Securing outcomes and measuring progress: Discussion paper tracks CRCNA progress
Northern Australia’s key agriculture and health service delivery sectors are under the spotlight in a new discussion paper published by the Cooperative Research Centre for Developing Northern Australia (CRCNA) today.
The paper titled Securing outcomes and measuring progress: a preliminary report into agricultural development and tropical health servicing in Northern Australia is an overview of the CRCNA’s strategic research collaborations examining the north’s beef, rice, broadacre cropping, aquaculture, forestry, horticulture and indigenous agriculture and development. It also discusses the CRCNA’s commissioned research into the health and communication sectors, freight and regional supply chains.
CRCNA CEO Jed Matz said the Paper established the foundations for benchmarking and monitoring the progress of these sectors and outlined the emerging findings from the research collaborations to date.
“We’ve partnered with industry leaders, researchers and various government agencies to examine the opportunities and impediments facing sectors across the north and outline some of the emerging themes across the sectors for further examination.
“Our project teams have undertaken extensive research across the sectors incorporating industry forums, workshops, face-to-face meetings, surveys, literature reviews and data analysis to gather, for the first time, information specific to the Northern Australian context.
Report author, CRCNA Chief Scientist Professor Allan Dale said the emerging research from the situational analyses projects has identified common opportunities and risks across the key sectors, such as attracting and retaining skilled labour, inputs costs like energy, freight, and communications, biosecurity and regulatory and policy challenges which impede development opportunities.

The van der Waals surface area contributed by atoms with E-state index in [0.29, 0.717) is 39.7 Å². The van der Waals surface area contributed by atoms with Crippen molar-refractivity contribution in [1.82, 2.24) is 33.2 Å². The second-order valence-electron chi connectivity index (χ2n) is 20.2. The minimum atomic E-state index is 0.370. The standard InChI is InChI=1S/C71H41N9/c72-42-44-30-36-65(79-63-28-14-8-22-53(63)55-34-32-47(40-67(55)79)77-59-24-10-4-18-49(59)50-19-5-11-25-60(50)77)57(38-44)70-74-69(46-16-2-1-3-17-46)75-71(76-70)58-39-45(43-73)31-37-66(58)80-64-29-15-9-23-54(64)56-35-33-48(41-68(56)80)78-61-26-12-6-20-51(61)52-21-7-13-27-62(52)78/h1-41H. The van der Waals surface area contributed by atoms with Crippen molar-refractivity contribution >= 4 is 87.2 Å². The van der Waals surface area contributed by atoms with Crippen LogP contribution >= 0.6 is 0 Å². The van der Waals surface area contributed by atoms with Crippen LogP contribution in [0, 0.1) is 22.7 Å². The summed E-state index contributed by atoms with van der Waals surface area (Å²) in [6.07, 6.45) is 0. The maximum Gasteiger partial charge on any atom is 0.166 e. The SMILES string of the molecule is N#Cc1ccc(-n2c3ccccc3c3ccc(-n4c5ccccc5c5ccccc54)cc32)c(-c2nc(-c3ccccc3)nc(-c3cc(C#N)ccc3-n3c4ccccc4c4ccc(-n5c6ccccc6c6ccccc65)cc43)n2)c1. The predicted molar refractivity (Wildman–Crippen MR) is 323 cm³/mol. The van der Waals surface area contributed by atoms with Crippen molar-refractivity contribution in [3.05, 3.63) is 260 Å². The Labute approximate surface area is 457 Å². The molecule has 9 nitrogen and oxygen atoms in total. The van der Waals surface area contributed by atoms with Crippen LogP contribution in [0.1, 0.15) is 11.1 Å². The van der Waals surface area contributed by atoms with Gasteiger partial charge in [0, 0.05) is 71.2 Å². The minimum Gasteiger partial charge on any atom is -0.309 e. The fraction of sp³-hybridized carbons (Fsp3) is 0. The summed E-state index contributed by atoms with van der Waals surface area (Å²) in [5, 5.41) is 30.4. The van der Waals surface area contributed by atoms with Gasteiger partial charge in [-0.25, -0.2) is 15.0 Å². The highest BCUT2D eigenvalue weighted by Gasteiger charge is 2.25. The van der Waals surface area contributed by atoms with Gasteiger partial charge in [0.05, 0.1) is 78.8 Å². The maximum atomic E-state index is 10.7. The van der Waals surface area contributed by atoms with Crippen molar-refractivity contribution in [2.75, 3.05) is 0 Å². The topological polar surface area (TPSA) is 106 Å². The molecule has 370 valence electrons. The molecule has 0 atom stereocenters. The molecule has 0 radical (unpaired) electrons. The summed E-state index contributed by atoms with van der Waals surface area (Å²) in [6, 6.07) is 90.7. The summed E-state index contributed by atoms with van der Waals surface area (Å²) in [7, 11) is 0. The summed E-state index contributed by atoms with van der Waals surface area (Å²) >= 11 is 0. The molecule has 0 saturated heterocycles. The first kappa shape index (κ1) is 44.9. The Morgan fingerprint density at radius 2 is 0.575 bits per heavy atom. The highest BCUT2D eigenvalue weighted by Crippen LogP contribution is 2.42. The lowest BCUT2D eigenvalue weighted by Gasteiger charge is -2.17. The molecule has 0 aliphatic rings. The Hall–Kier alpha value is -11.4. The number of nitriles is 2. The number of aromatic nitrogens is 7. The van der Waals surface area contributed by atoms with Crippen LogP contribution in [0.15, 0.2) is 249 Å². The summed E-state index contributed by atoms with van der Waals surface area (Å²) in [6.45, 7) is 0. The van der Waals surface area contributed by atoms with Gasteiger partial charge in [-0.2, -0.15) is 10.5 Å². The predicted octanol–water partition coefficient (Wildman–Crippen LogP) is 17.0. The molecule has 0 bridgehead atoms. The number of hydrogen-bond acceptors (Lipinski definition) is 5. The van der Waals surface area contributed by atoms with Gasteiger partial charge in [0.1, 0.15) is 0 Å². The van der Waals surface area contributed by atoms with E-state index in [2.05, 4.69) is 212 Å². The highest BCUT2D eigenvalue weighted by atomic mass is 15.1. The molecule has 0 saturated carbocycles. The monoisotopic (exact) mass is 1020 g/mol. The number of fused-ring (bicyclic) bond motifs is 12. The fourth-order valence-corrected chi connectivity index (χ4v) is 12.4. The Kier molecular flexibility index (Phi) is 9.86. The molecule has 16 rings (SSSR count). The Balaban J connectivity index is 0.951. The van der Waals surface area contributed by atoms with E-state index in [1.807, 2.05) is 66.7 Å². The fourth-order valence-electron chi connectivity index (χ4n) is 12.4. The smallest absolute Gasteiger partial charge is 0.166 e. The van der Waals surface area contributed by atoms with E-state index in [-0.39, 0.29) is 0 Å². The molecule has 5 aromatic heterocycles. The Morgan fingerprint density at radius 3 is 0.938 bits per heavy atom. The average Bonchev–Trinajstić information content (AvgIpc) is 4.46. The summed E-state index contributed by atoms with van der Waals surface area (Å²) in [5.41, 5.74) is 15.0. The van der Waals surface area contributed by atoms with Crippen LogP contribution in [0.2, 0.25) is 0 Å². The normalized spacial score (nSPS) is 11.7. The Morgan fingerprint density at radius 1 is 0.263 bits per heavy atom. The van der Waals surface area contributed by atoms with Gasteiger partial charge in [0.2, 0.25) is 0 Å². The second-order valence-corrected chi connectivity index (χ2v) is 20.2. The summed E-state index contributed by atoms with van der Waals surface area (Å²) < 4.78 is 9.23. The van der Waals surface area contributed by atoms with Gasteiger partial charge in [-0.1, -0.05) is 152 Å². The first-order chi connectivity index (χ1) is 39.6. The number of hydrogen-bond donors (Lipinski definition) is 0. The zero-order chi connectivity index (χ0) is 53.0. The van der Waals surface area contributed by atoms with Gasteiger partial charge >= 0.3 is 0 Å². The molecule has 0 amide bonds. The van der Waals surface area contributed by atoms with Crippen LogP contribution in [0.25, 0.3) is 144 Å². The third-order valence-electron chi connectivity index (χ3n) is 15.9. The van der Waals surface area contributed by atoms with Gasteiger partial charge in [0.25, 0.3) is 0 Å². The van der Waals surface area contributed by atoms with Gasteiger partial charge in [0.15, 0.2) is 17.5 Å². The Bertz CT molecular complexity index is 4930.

“This research suggests there is a need for greater collaboration across the Northern Australian industry sectors to develop a coordinated approach to overcoming some of these common impediments.
“De-risking the Northern Australian investment landscape is also an important emerging theme across the sectors, with a clear desire for state and territory governments to consider how policy and regulation impact on the broader Northern Australian development agenda,” he said.
Professor Dale said the CRCNA is now working on a more comprehensive report which will consider issues raised in the Discussion Paper, examine the recommendations stemming from the research and propose next steps and possible solutions in a report due to be delivered at the Developing Northern Australia (DNA) Conference in July 2020.
While Mr Matz said the emerging findings from the sectoral and supply chain projects will inform the CRCNA’s future investment planning and R & D prioritisation.
Projects discussed in this report including:
- Northern Australian aquaculture situational analysis
- Northern Australian forestry situational analysis
- Northern Australian rice situational analysis
- Northern Australian beef situational analysis
- Northern Australian broadacre cropping situational analysis
- Northern Australian health service delivery situational analysis
- Northern Australian Communication Analysis
- Mackay, Isaac, Whitsunday agribusiness export supply chain mapping study
- Growth of agricultural exports from FNQ through enhanced supply chains
- Prioritising, de-risking and brokering agricultural development in the Northern Territory and Western Australia
- Re-framing Northern Australian supply chains
- Evaluation of the potential to expand horticultural industries in Northern Australia
- North Queensland agricultural market and supply chain study
- Building the Traditional Owner-led bush products sector
- Capturing the ASEAN agricultural opportunity for Northern Australia
- Business on Country: Land use diversification on the Indigenous Estate
- Northern Australian agriculture investor identification and analysis
Carla Keith, CRCNA Communications 0499 330 051